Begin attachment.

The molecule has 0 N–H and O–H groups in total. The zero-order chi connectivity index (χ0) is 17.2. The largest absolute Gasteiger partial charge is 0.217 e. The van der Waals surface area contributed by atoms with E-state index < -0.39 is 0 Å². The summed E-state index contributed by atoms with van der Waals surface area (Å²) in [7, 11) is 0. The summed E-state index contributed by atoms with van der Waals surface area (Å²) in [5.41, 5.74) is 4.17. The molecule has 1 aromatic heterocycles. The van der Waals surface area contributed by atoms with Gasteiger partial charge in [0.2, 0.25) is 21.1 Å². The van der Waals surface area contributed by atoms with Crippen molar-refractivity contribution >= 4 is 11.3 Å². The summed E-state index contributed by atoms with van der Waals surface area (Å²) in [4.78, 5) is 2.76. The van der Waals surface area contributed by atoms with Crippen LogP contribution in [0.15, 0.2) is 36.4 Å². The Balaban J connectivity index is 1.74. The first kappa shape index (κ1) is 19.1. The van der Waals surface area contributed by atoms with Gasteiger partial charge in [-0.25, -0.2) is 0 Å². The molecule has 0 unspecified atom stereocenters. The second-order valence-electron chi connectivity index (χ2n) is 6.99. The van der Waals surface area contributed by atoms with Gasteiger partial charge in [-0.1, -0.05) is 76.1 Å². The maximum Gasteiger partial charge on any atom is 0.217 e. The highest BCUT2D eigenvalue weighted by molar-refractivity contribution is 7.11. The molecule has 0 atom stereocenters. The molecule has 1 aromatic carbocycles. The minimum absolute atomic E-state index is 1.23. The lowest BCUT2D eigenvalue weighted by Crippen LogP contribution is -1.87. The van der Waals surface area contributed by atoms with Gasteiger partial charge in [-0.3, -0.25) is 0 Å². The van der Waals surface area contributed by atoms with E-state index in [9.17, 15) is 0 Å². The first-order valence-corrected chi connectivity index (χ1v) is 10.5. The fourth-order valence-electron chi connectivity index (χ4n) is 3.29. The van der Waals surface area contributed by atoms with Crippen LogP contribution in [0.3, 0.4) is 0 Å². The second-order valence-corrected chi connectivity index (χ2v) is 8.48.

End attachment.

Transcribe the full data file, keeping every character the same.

The molecule has 0 N–H and O–H groups in total. The zero-order chi connectivity index (χ0) is 17.2. The largest absolute Gasteiger partial charge is 0.217 e. The van der Waals surface area contributed by atoms with E-state index < -0.39 is 0 Å². The summed E-state index contributed by atoms with van der Waals surface area (Å²) in [7, 11) is 0. The summed E-state index contributed by atoms with van der Waals surface area (Å²) in [5.41, 5.74) is 4.17. The molecule has 1 aromatic heterocycles. The van der Waals surface area contributed by atoms with Gasteiger partial charge in [0.2, 0.25) is 21.1 Å². The van der Waals surface area contributed by atoms with Crippen molar-refractivity contribution >= 4 is 11.3 Å². The summed E-state index contributed by atoms with van der Waals surface area (Å²) in [4.78, 5) is 2.76. The van der Waals surface area contributed by atoms with Crippen LogP contribution in [0.15, 0.2) is 36.4 Å². The Balaban J connectivity index is 1.74. The first kappa shape index (κ1) is 19.1. The van der Waals surface area contributed by atoms with Gasteiger partial charge in [-0.25, -0.2) is 0 Å². The molecule has 0 unspecified atom stereocenters. The second-order valence-electron chi connectivity index (χ2n) is 6.99. The van der Waals surface area contributed by atoms with Gasteiger partial charge in [-0.1, -0.05) is 76.1 Å². The maximum Gasteiger partial charge on any atom is 0.217 e. The highest BCUT2D eigenvalue weighted by molar-refractivity contribution is 7.11. The molecule has 0 atom stereocenters. The molecule has 1 aromatic carbocycles. The minimum absolute atomic E-state index is 1.23. The lowest BCUT2D eigenvalue weighted by Crippen LogP contribution is -1.87. The van der Waals surface area contributed by atoms with Gasteiger partial charge in [-0.3, -0.25) is 0 Å². The van der Waals surface area contributed by atoms with E-state index in [9.17, 15) is 0 Å². The first-order valence-corrected chi connectivity index (χ1v) is 10.5. The fourth-order valence-electron chi connectivity index (χ4n) is 3.29. The van der Waals surface area contributed by atoms with Crippen LogP contribution in [0.3, 0.4) is 0 Å². The second-order valence-corrected chi connectivity index (χ2v) is 8.48.